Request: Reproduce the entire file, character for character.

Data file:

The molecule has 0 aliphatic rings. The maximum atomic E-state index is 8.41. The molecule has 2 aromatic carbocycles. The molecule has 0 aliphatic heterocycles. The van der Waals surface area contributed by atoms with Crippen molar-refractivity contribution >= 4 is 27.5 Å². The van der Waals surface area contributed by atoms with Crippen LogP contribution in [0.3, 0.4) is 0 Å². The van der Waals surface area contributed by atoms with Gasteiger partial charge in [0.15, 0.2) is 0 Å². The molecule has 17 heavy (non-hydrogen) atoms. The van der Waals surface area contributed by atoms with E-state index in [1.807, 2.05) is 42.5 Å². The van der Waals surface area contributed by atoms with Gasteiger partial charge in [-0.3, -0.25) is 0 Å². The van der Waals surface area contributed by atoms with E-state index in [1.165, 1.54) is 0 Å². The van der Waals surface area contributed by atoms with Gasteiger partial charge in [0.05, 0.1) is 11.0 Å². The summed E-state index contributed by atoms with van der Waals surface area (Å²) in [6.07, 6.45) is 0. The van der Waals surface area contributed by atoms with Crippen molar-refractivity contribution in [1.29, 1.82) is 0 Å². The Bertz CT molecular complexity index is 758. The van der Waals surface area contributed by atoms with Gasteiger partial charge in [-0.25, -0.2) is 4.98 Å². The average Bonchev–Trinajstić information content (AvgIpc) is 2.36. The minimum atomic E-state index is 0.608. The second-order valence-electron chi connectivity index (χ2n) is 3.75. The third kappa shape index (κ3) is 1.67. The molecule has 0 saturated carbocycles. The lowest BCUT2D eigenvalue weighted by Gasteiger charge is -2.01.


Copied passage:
The molecule has 0 aliphatic rings. The maximum atomic E-state index is 8.41. The molecule has 2 aromatic carbocycles. The molecule has 0 aliphatic heterocycles. The van der Waals surface area contributed by atoms with Crippen molar-refractivity contribution >= 4 is 27.5 Å². The van der Waals surface area contributed by atoms with Crippen LogP contribution in [0.3, 0.4) is 0 Å². The van der Waals surface area contributed by atoms with Gasteiger partial charge in [0.15, 0.2) is 0 Å². The molecule has 17 heavy (non-hydrogen) atoms. The van der Waals surface area contributed by atoms with E-state index in [1.807, 2.05) is 42.5 Å². The van der Waals surface area contributed by atoms with Gasteiger partial charge in [-0.3, -0.25) is 0 Å². The van der Waals surface area contributed by atoms with E-state index in [1.165, 1.54) is 0 Å². The van der Waals surface area contributed by atoms with Gasteiger partial charge in [0.05, 0.1) is 11.0 Å². The summed E-state index contributed by atoms with van der Waals surface area (Å²) in [6.07, 6.45) is 0. The van der Waals surface area contributed by atoms with Crippen molar-refractivity contribution in [1.29, 1.82) is 0 Å². The Bertz CT molecular complexity index is 758. The van der Waals surface area contributed by atoms with Gasteiger partial charge in [-0.25, -0.2) is 4.98 Å². The average Bonchev–Trinajstić information content (AvgIpc) is 2.36. The minimum atomic E-state index is 0.608. The second-order valence-electron chi connectivity index (χ2n) is 3.75. The third kappa shape index (κ3) is 1.67. The molecule has 0 saturated carbocycles. The lowest BCUT2D eigenvalue weighted by Gasteiger charge is -2.01.